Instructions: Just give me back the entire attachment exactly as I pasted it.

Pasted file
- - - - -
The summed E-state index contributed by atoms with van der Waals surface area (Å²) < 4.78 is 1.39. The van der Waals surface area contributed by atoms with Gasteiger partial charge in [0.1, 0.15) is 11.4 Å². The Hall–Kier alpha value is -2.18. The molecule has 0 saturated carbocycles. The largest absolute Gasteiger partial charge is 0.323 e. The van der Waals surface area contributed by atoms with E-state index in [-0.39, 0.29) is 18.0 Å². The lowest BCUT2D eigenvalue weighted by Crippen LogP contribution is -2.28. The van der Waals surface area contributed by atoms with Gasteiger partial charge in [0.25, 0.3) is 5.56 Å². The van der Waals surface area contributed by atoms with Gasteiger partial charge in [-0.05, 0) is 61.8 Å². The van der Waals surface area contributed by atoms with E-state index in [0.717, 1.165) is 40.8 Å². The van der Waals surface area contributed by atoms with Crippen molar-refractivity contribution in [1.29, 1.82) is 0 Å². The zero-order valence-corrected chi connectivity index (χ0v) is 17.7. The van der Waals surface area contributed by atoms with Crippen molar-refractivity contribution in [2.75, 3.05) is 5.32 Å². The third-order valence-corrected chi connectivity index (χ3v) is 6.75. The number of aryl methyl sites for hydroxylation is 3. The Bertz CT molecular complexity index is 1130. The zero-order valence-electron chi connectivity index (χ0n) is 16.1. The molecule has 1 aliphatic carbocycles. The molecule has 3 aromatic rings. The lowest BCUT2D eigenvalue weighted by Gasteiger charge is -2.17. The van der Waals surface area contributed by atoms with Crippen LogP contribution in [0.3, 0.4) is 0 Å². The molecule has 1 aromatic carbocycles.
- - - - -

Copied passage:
The summed E-state index contributed by atoms with van der Waals surface area (Å²) < 4.78 is 1.39. The van der Waals surface area contributed by atoms with Gasteiger partial charge in [0.1, 0.15) is 11.4 Å². The Hall–Kier alpha value is -2.18. The molecule has 0 saturated carbocycles. The largest absolute Gasteiger partial charge is 0.323 e. The van der Waals surface area contributed by atoms with E-state index in [-0.39, 0.29) is 18.0 Å². The lowest BCUT2D eigenvalue weighted by Crippen LogP contribution is -2.28. The van der Waals surface area contributed by atoms with Gasteiger partial charge in [0.25, 0.3) is 5.56 Å². The van der Waals surface area contributed by atoms with Gasteiger partial charge in [-0.05, 0) is 61.8 Å². The van der Waals surface area contributed by atoms with E-state index in [0.717, 1.165) is 40.8 Å². The van der Waals surface area contributed by atoms with Crippen molar-refractivity contribution in [1.29, 1.82) is 0 Å². The zero-order valence-corrected chi connectivity index (χ0v) is 17.7. The van der Waals surface area contributed by atoms with Crippen molar-refractivity contribution in [2.75, 3.05) is 5.32 Å². The third-order valence-corrected chi connectivity index (χ3v) is 6.75. The number of aryl methyl sites for hydroxylation is 3. The Bertz CT molecular complexity index is 1130. The zero-order valence-electron chi connectivity index (χ0n) is 16.1. The molecule has 1 aliphatic carbocycles. The molecule has 3 aromatic rings. The lowest BCUT2D eigenvalue weighted by Gasteiger charge is -2.17. The van der Waals surface area contributed by atoms with Crippen LogP contribution in [0.3, 0.4) is 0 Å². The molecule has 1 aromatic carbocycles.